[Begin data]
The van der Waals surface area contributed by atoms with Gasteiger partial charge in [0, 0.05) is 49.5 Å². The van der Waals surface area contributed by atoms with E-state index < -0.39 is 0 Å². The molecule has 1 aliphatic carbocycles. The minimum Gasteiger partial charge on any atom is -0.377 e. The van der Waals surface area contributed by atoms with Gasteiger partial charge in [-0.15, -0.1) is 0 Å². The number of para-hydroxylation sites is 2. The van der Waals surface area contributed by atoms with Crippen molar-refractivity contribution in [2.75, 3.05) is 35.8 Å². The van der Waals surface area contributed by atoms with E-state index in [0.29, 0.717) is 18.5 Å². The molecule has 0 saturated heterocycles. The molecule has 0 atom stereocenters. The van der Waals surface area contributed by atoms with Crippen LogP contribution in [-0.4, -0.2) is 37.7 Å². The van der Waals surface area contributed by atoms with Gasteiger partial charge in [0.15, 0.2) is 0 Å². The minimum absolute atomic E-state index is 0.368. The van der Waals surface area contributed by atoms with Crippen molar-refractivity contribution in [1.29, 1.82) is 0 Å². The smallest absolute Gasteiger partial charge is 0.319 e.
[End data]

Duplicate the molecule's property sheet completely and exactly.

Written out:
The van der Waals surface area contributed by atoms with Gasteiger partial charge in [0, 0.05) is 49.5 Å². The van der Waals surface area contributed by atoms with E-state index < -0.39 is 0 Å². The molecule has 1 aliphatic carbocycles. The minimum Gasteiger partial charge on any atom is -0.377 e. The van der Waals surface area contributed by atoms with Gasteiger partial charge in [-0.15, -0.1) is 0 Å². The number of para-hydroxylation sites is 2. The van der Waals surface area contributed by atoms with Crippen molar-refractivity contribution in [2.75, 3.05) is 35.8 Å². The van der Waals surface area contributed by atoms with E-state index in [0.29, 0.717) is 18.5 Å². The molecule has 0 saturated heterocycles. The molecule has 0 atom stereocenters. The van der Waals surface area contributed by atoms with Crippen LogP contribution in [-0.4, -0.2) is 37.7 Å². The van der Waals surface area contributed by atoms with Gasteiger partial charge in [0.15, 0.2) is 0 Å². The minimum absolute atomic E-state index is 0.368. The van der Waals surface area contributed by atoms with Crippen molar-refractivity contribution in [1.29, 1.82) is 0 Å². The smallest absolute Gasteiger partial charge is 0.319 e.